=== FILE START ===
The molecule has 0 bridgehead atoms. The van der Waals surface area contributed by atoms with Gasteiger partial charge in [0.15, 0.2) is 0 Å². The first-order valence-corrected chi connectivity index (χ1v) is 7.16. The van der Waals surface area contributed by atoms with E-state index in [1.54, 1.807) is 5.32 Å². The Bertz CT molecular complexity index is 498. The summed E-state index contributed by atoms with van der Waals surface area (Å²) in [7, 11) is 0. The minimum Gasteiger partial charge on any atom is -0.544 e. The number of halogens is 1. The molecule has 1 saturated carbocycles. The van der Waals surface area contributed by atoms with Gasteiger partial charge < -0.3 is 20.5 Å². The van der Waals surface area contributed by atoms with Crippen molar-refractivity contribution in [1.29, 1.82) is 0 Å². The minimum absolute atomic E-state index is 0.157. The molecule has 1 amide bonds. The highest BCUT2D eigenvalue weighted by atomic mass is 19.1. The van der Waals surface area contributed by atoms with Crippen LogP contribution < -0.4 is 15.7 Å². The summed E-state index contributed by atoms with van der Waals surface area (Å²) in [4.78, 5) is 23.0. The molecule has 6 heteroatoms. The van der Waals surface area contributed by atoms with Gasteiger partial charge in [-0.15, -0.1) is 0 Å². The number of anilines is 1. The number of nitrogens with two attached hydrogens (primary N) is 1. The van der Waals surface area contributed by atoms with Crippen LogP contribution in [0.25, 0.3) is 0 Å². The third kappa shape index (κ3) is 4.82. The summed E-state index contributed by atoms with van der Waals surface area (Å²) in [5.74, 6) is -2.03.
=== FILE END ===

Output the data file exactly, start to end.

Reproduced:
The molecule has 0 bridgehead atoms. The van der Waals surface area contributed by atoms with Gasteiger partial charge in [0.15, 0.2) is 0 Å². The first-order valence-corrected chi connectivity index (χ1v) is 7.16. The van der Waals surface area contributed by atoms with E-state index in [1.54, 1.807) is 5.32 Å². The Bertz CT molecular complexity index is 498. The summed E-state index contributed by atoms with van der Waals surface area (Å²) in [7, 11) is 0. The minimum Gasteiger partial charge on any atom is -0.544 e. The number of halogens is 1. The molecule has 1 saturated carbocycles. The van der Waals surface area contributed by atoms with Gasteiger partial charge < -0.3 is 20.5 Å². The van der Waals surface area contributed by atoms with Crippen molar-refractivity contribution in [1.29, 1.82) is 0 Å². The minimum absolute atomic E-state index is 0.157. The molecule has 1 amide bonds. The highest BCUT2D eigenvalue weighted by atomic mass is 19.1. The van der Waals surface area contributed by atoms with Crippen LogP contribution < -0.4 is 15.7 Å². The summed E-state index contributed by atoms with van der Waals surface area (Å²) in [4.78, 5) is 23.0. The molecule has 6 heteroatoms. The van der Waals surface area contributed by atoms with Gasteiger partial charge in [-0.15, -0.1) is 0 Å². The number of anilines is 1. The number of nitrogens with two attached hydrogens (primary N) is 1. The van der Waals surface area contributed by atoms with Crippen LogP contribution in [0.25, 0.3) is 0 Å². The third kappa shape index (κ3) is 4.82. The summed E-state index contributed by atoms with van der Waals surface area (Å²) in [5.74, 6) is -2.03.